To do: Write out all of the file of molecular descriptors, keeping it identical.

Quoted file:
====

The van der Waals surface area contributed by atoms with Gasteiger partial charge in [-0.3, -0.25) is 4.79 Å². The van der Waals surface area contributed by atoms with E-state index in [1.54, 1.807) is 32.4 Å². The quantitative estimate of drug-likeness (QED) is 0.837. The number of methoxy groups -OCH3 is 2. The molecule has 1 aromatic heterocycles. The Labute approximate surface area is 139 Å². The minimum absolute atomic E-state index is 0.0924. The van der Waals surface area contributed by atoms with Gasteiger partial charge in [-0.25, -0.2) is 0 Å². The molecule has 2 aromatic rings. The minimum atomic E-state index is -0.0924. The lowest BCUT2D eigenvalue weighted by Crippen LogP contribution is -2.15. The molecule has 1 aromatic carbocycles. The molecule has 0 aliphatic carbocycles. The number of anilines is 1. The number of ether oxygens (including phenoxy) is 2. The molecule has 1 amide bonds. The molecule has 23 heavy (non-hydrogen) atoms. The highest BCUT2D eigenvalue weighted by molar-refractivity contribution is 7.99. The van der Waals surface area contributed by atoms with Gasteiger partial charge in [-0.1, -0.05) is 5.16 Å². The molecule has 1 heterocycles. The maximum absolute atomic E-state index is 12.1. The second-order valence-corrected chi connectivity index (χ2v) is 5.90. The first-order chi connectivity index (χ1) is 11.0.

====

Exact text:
The van der Waals surface area contributed by atoms with Gasteiger partial charge in [-0.3, -0.25) is 4.79 Å². The van der Waals surface area contributed by atoms with E-state index in [1.54, 1.807) is 32.4 Å². The quantitative estimate of drug-likeness (QED) is 0.837. The number of methoxy groups -OCH3 is 2. The molecule has 1 aromatic heterocycles. The Labute approximate surface area is 139 Å². The minimum absolute atomic E-state index is 0.0924. The van der Waals surface area contributed by atoms with Gasteiger partial charge in [-0.25, -0.2) is 0 Å². The molecule has 2 aromatic rings. The minimum atomic E-state index is -0.0924. The lowest BCUT2D eigenvalue weighted by Crippen LogP contribution is -2.15. The molecule has 1 aromatic carbocycles. The molecule has 0 aliphatic carbocycles. The number of anilines is 1. The number of ether oxygens (including phenoxy) is 2. The molecule has 1 amide bonds. The molecule has 23 heavy (non-hydrogen) atoms. The highest BCUT2D eigenvalue weighted by molar-refractivity contribution is 7.99. The van der Waals surface area contributed by atoms with Gasteiger partial charge in [-0.1, -0.05) is 5.16 Å². The molecule has 1 heterocycles. The maximum absolute atomic E-state index is 12.1. The second-order valence-corrected chi connectivity index (χ2v) is 5.90. The first-order chi connectivity index (χ1) is 11.0.